“Thanks to its large size, keeping the elements confined is easy in the sun. We are trying to do the same in the laboratory within the space of a few hundred cubic metres,” Tala says.

Fusion reactors are equipped with the world’s strongest magnets, which are used to hold together plasma heated to as much as 100 million degrees. In the current reactors, the plasma can be confined for roughly a second at the most.

The heat generates turbulence, which makes it increasingly difficult to sustain the reaction.

“Increasing heat increases turbulence, hampering confinement. I investigate the minimisation of turbulence,” Tala says.

A problem: radioactive hydrogen trapped in the reactor

At the University of Helsinki’s Kumpula Campus, researchers are investigating which materials are best suited to the extreme conditions of a fusion reactor. At the moment, the most popular option is tungsten, which is used, for example, in the ITER reactor being built in France.

“But that doesn’t mean that tungsten is the best option. It may be that something more appropriate will be identified for the subsequent reactor,” says University Researcher Kenichiro Mizohata from the Department of Physics.

Tritium, one of the two fuels of fusion reactors, is radioactive – not to the same degree as the uranium used in nuclear fission, but radioactive nonetheless. This poses problems for the materials used. The magnets confine the fuel, but the hydrogen emitted from the plasma is stored, or trapped, in parts of the reactor.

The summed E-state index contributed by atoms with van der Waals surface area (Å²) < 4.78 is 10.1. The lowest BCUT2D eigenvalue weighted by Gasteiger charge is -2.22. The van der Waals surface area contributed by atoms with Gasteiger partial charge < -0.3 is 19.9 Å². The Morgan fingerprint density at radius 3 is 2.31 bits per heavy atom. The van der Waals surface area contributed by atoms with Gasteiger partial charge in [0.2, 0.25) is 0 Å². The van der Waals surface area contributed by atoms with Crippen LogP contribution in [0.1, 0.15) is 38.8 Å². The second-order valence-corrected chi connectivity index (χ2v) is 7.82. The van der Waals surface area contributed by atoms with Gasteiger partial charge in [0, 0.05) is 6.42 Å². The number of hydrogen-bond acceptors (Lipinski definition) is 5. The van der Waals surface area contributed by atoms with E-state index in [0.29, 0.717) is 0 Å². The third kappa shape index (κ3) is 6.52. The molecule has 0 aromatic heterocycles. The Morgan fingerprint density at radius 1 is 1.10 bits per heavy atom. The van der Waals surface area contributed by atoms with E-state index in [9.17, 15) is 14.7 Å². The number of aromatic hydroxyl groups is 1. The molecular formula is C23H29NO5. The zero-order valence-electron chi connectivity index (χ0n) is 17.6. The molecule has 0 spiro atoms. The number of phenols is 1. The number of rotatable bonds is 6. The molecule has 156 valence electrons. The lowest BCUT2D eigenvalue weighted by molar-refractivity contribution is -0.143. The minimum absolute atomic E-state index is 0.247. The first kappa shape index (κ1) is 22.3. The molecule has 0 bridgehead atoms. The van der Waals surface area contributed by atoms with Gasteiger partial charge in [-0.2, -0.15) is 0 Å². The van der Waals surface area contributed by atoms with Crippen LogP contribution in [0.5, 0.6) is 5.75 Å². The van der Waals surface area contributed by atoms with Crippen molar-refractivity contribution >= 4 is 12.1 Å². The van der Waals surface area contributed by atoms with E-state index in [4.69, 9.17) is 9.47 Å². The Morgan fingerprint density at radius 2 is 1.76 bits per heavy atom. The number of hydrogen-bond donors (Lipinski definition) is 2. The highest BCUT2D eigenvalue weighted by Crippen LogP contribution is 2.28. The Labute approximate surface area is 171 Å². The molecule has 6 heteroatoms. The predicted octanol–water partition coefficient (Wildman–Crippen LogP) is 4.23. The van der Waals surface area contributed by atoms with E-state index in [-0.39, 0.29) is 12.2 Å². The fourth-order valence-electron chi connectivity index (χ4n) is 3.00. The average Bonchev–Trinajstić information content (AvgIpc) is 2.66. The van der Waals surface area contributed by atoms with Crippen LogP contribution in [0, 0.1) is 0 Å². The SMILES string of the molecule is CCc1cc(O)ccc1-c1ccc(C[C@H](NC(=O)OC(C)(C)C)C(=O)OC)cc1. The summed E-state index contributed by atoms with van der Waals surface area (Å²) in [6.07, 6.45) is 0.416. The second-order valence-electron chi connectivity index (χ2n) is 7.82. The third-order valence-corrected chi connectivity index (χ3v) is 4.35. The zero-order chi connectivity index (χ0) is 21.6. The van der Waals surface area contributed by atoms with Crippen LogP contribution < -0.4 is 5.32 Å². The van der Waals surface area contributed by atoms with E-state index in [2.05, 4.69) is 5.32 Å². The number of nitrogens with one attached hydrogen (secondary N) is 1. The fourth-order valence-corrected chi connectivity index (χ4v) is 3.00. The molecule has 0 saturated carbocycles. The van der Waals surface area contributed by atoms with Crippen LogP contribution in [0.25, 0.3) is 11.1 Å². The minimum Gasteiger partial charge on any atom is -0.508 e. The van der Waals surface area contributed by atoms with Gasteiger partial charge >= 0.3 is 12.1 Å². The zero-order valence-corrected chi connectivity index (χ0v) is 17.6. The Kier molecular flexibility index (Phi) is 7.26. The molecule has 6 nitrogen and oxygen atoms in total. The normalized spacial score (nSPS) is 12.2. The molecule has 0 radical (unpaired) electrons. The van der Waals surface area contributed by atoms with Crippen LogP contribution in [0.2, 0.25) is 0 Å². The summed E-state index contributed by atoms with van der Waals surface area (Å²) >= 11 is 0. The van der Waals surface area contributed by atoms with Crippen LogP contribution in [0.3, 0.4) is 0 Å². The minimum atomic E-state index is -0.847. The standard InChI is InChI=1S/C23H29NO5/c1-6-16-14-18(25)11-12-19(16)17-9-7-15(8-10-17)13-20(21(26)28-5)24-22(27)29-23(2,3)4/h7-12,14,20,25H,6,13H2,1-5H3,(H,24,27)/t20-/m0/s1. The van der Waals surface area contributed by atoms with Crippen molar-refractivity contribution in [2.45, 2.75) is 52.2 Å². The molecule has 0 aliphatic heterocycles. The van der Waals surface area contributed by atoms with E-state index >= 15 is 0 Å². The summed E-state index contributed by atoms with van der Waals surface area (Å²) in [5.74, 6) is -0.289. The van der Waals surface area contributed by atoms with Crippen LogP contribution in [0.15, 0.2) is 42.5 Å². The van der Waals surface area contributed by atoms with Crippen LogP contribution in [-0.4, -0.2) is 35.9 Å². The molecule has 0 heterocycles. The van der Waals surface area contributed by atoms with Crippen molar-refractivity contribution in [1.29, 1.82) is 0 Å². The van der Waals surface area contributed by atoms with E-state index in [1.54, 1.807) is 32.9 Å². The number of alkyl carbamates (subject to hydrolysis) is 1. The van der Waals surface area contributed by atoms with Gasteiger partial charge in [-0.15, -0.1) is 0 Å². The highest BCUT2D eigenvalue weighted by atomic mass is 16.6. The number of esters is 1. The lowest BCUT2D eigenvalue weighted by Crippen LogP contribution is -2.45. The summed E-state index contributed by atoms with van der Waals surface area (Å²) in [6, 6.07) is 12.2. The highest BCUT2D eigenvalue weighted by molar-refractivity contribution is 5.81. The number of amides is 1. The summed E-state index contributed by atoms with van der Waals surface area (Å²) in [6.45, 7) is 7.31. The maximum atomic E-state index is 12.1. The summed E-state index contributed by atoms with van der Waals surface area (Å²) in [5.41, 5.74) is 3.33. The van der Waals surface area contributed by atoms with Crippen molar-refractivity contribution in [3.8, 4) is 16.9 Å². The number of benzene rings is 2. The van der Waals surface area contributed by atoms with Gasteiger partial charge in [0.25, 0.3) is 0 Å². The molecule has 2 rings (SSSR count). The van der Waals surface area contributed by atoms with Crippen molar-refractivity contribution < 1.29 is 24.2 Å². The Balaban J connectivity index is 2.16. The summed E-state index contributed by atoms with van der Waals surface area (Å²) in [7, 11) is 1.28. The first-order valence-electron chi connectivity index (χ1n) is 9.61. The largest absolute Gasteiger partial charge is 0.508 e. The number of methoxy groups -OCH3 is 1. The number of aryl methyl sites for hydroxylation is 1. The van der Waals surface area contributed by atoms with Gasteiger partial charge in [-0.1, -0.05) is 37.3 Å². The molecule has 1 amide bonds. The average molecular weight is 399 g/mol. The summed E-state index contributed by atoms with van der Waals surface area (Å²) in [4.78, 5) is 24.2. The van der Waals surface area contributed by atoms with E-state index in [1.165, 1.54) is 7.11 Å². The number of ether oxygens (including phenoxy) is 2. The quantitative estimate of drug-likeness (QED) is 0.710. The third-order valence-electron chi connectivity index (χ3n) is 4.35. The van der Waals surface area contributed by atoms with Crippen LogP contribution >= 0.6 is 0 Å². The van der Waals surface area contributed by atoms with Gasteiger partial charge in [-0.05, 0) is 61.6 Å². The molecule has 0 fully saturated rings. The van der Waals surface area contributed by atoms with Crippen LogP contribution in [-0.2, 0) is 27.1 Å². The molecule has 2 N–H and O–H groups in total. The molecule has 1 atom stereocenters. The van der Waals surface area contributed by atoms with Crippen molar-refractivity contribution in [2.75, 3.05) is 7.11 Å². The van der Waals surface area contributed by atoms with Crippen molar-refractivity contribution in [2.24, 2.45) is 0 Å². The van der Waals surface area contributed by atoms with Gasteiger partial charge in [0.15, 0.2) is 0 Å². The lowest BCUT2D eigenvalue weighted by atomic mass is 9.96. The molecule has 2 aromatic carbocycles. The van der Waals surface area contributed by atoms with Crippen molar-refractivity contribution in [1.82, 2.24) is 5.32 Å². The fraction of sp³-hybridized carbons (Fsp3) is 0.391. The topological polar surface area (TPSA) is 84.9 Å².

“If the reactor stores a lot of tritium, it will become highly radioactive. However, for the most part this activity will dissipate in a few decades,” Mizohata explains.

Like tungsten, only better?

The problem with tungsten is that radiation damages its atomic structure. Once the material is damaged, the hydrogen becomes even more easily trapped in it. With the help of a particle accelerator, Mizohata’s research group is currently investigating material mixtures which have the useful properties of tungsten that would not be as easily damaged by radiation as tungsten is.

In any case, all materials store a certain amount of hydrogen. This is why the removal of hydrogen from materials is also studied at the Accelerator Laboratory.

“One new insight is isotope exchange. We are driving into the material a non-radioactive isotope of hydrogen, which kicks out the radioactive one.”

Fusion power in the 2030s

Fusion reactors are not yet used for energy production, because the maintenance of existing reactors consumes more energy than it produces. In December, American researchers announced that they had managed, for the first time ever, to generate a fusion reactor with laser beams that produced more energy than was consumed by the lasers maintaining it.

“To make it commercially viable, the energy output must be probably 30 times greater than what the fusion reactor consumes,” Tuomas Tala notes.

He believes that fusion power will be released into the grid in sample form in the United States in the 2030s. It may take longer to achieve a 30-fold gain factor.